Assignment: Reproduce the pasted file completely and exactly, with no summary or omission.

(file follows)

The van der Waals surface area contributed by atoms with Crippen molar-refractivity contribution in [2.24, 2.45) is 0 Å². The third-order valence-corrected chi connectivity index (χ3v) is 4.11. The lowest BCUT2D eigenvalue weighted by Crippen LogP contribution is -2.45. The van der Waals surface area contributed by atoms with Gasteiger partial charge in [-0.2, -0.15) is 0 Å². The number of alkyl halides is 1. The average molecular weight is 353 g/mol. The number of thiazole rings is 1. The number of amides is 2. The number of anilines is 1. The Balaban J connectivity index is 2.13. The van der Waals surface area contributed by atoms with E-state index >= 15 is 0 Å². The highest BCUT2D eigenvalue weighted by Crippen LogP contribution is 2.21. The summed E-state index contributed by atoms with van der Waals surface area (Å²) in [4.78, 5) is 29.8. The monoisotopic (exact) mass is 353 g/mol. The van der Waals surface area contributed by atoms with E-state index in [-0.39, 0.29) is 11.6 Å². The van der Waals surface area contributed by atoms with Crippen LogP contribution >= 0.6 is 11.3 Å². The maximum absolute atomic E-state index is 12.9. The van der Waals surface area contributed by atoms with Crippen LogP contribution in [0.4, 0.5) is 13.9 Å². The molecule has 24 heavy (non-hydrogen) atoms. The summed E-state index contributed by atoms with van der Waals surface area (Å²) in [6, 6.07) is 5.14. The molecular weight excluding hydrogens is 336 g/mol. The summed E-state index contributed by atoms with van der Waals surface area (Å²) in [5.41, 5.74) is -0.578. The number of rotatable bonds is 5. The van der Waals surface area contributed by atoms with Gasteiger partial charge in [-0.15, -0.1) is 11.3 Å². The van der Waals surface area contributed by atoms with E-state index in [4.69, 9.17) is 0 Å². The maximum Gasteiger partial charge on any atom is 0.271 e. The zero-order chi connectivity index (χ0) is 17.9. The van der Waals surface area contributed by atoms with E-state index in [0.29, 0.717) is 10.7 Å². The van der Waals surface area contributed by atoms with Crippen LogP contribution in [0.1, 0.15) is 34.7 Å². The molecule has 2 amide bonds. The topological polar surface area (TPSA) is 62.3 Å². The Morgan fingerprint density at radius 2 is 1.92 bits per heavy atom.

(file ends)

The van der Waals surface area contributed by atoms with Crippen molar-refractivity contribution in [2.24, 2.45) is 0 Å². The third-order valence-corrected chi connectivity index (χ3v) is 4.11. The lowest BCUT2D eigenvalue weighted by Crippen LogP contribution is -2.45. The van der Waals surface area contributed by atoms with Gasteiger partial charge in [-0.2, -0.15) is 0 Å². The number of alkyl halides is 1. The average molecular weight is 353 g/mol. The number of thiazole rings is 1. The number of amides is 2. The number of anilines is 1. The Balaban J connectivity index is 2.13. The van der Waals surface area contributed by atoms with E-state index >= 15 is 0 Å². The highest BCUT2D eigenvalue weighted by Crippen LogP contribution is 2.21. The summed E-state index contributed by atoms with van der Waals surface area (Å²) in [4.78, 5) is 29.8. The monoisotopic (exact) mass is 353 g/mol. The van der Waals surface area contributed by atoms with E-state index in [-0.39, 0.29) is 11.6 Å². The van der Waals surface area contributed by atoms with Crippen LogP contribution >= 0.6 is 11.3 Å². The maximum absolute atomic E-state index is 12.9. The van der Waals surface area contributed by atoms with Crippen LogP contribution in [0.4, 0.5) is 13.9 Å². The molecule has 24 heavy (non-hydrogen) atoms. The summed E-state index contributed by atoms with van der Waals surface area (Å²) in [6, 6.07) is 5.14. The molecular weight excluding hydrogens is 336 g/mol. The summed E-state index contributed by atoms with van der Waals surface area (Å²) in [5.41, 5.74) is -0.578. The number of rotatable bonds is 5. The van der Waals surface area contributed by atoms with Gasteiger partial charge in [-0.15, -0.1) is 11.3 Å². The van der Waals surface area contributed by atoms with E-state index in [4.69, 9.17) is 0 Å². The maximum Gasteiger partial charge on any atom is 0.271 e. The zero-order chi connectivity index (χ0) is 17.9. The van der Waals surface area contributed by atoms with E-state index in [0.29, 0.717) is 10.7 Å². The van der Waals surface area contributed by atoms with Crippen LogP contribution in [0.1, 0.15) is 34.7 Å². The molecule has 2 amide bonds. The topological polar surface area (TPSA) is 62.3 Å². The Morgan fingerprint density at radius 2 is 1.92 bits per heavy atom.